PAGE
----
Twin Lights Lighthouse, Highlands, NJ – 1995
The Highlands of Navesink, NJ, rising more than 200 feet above sea level, were a natural location for the erection of an aid to navigation. The Highlands had been used for signaling purposes as early as 1746 and in 1862, the federal government built the structure to replace earlier lights. Originally named the "Navesink Lightstation" and commonly known as the "Twin Lights of Highlands", it was the primary aid to navigation for mariners entering and leaving New York Harbor.
Made from local brownstone, storage galleries and keepers' quarters connected the two dissimilar light towers (the south tower is square and the north tower is hexagonal.) The south tower light was steady and the north tower light flashed; this plus the unique architecture made it easy for mariners to distinguish "Twin Lights" from other nearby lighthouses.
The station became a showcase for testing new navigational technology before deployment at other lightstations. In 1893, "Twin Lights" became the initial first–order light fueled by mineral oil (kerosene). (Before this, sperm whale oil, lard and certain vegetable oils fueled the multiple lamp wicks used in large coastal lighthouses.) In 1898, with the installation of a 9-foot diameter Fresnel lens in the south tower, "Twin Lights" was the first lighthouse to use an electric arc for illumination. At that time, the south tower became the most powerful lighthouse in the country, producing a light of 25,000,000 candlepower that mariners could easily see from more than 22 miles at sea. The US Coast Guard decommissioned the lighthouse in 1949, when more sophisticated aids to navigation, including automated lights, offshore towers, radar and LORAN made "Twin Lights" unnecessary.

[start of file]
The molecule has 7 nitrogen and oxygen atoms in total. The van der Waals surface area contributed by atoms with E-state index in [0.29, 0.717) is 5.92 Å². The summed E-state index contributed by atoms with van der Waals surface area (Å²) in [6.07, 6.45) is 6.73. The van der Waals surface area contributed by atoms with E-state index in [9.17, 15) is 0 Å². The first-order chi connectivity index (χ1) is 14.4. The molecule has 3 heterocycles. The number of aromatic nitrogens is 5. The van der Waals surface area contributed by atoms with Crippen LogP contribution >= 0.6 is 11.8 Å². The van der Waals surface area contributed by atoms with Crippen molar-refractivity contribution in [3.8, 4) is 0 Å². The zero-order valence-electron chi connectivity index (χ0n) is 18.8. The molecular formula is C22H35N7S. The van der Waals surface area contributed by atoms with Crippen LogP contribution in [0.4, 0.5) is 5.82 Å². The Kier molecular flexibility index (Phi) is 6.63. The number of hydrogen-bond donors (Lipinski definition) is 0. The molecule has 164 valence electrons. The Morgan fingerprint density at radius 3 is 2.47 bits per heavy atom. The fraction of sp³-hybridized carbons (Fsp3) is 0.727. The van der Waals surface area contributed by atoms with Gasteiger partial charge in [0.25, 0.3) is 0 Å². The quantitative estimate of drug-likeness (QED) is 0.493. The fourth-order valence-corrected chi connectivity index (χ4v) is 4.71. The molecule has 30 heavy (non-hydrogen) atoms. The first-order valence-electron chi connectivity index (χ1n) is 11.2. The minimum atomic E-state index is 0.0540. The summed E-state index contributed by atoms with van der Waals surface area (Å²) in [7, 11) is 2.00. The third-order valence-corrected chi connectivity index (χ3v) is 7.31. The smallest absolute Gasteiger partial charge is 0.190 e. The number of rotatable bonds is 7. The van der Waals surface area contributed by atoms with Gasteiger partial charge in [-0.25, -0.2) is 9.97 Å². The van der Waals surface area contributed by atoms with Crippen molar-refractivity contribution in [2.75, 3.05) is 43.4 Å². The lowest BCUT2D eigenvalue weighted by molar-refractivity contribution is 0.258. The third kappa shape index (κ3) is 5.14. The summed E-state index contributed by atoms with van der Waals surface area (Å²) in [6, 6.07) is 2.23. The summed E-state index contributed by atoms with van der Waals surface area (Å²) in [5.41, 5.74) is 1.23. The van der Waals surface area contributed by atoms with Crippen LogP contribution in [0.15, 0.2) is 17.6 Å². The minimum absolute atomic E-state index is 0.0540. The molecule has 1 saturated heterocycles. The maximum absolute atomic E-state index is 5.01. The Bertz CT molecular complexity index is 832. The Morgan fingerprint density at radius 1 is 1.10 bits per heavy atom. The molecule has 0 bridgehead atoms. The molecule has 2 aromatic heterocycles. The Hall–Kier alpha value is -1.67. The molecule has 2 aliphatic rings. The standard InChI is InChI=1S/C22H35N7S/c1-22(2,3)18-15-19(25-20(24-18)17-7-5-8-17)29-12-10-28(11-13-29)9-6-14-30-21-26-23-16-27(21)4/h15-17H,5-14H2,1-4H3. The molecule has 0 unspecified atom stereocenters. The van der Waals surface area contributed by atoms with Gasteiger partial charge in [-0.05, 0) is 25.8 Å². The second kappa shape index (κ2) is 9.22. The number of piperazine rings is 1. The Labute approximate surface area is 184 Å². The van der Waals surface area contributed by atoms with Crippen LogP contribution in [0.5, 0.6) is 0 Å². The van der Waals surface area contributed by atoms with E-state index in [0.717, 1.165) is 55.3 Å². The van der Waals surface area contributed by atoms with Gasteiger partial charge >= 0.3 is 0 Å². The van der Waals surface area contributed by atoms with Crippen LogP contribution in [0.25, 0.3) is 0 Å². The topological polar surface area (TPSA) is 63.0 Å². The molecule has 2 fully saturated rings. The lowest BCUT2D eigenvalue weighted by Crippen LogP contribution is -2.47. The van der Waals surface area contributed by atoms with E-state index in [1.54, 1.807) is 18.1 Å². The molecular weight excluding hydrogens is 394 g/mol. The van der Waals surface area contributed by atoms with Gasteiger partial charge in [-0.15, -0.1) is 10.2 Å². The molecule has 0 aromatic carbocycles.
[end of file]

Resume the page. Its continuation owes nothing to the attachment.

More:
Now owned by the State of New Jersey, you can tour the lighthouse, climb the north tower, and visit an exhibit gallery and gift shop. Admission is free and it is a wonderful way to spend a couple of hours and learn of the important role lighthouses played in the maritime history of this area.